Interpretation of this rule as combining successfully-completed months of service in both pre and post-promotional positions harmonizes with other rule provisions that require successful completion of both the minimum period of employment and mandatory training before an employee attains career status. In re Sample, CSB 72-07 (10/16/08), citing CSRs 5-42 B.1.a; 6-20 C; 5-53 C; and 5-52 B.

An employee may be deemed to have passed employment probation by default, but only if he successfully completed both the minimum probationary period and the mandatory training. In re Sample, CSB 72-07, 3 (10/16/08), citing CSR 5-53 C. 

The purpose of probation is to allow an agency a work-test period after hire for close observation of a new employee to determine if his performance meets required standards, and permit the employee to obtain assistance to adjust to new duties. In re Sample, CSA 72-07, 6 (6/12/08), reversed on other grounds In re Sample, CSB 72-07, 3 (10/16/08).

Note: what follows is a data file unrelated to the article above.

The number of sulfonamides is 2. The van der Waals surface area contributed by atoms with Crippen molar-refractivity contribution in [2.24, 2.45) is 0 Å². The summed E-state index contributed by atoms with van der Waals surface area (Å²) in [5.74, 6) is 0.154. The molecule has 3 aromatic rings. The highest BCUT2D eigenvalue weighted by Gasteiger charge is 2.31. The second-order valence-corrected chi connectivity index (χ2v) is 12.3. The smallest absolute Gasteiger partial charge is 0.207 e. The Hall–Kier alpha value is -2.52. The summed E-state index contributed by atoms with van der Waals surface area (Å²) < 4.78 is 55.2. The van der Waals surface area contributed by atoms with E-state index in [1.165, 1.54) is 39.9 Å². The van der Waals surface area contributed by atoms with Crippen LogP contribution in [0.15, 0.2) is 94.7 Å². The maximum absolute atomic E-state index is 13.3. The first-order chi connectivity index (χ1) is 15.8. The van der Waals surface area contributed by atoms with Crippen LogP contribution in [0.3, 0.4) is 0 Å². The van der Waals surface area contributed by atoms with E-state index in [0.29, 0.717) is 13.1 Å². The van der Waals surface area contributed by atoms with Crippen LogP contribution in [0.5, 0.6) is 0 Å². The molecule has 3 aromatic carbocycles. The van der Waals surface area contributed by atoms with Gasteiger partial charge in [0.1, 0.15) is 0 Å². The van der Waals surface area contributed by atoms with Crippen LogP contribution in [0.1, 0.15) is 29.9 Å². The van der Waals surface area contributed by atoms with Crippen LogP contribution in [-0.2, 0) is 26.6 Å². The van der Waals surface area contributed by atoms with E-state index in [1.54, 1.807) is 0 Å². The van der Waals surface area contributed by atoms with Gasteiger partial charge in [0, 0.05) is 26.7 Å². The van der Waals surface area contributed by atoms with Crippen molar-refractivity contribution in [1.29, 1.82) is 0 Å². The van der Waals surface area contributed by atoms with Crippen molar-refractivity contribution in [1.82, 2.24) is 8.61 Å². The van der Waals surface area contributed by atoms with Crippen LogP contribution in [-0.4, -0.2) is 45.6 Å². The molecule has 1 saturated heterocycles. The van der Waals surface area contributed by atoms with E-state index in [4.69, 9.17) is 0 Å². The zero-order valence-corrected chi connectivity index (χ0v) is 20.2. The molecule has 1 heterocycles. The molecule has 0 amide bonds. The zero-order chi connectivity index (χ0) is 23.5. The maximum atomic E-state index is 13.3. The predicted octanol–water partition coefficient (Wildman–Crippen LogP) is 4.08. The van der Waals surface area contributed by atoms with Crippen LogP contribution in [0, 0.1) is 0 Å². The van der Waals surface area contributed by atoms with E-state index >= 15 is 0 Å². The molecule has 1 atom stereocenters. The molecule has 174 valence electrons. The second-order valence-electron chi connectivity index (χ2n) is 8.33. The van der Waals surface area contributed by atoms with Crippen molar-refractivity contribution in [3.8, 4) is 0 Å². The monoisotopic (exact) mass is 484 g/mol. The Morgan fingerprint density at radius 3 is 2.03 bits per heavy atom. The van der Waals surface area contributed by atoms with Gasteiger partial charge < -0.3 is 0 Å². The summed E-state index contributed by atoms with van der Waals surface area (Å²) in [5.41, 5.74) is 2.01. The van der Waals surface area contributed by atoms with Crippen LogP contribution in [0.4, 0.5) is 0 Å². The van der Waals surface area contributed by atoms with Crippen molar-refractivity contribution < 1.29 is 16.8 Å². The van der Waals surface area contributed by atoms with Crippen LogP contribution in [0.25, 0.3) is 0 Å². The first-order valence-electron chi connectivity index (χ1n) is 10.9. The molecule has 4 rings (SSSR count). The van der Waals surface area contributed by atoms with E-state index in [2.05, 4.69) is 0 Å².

The rules provide that the CSA, each agency, and the employee all share responsibility for a probationary employee’s completion of training requirements. In re Sample, CSA 72-07, 7 (6/12/08), reversed on other grounds In re Sample, CSB 72-07, 3 (10/16/08).

Using hire date to determine mandatory training requirements for probationary employees rather than a subsequent effective date of a rule on training would require agencies to apply two different training requirements to them, an impractical result that could not have been intended by the CSB. In re Sample, CSA 72-07, 7-8 (6/12/08), reversed on other grounds In re Sample, CSB 72-07 (10/16/08).

The purpose of probation is to allow an agency a period for close observation of a new employee to determine if his performance meets required standards, and permit the employee to obtain assistance to adjust to new duties. In re Sample, CSA 72-07, 6-7 (6/12/08), reversed on other grounds In re Sample, CSB 72-07, 3 (10/16/08).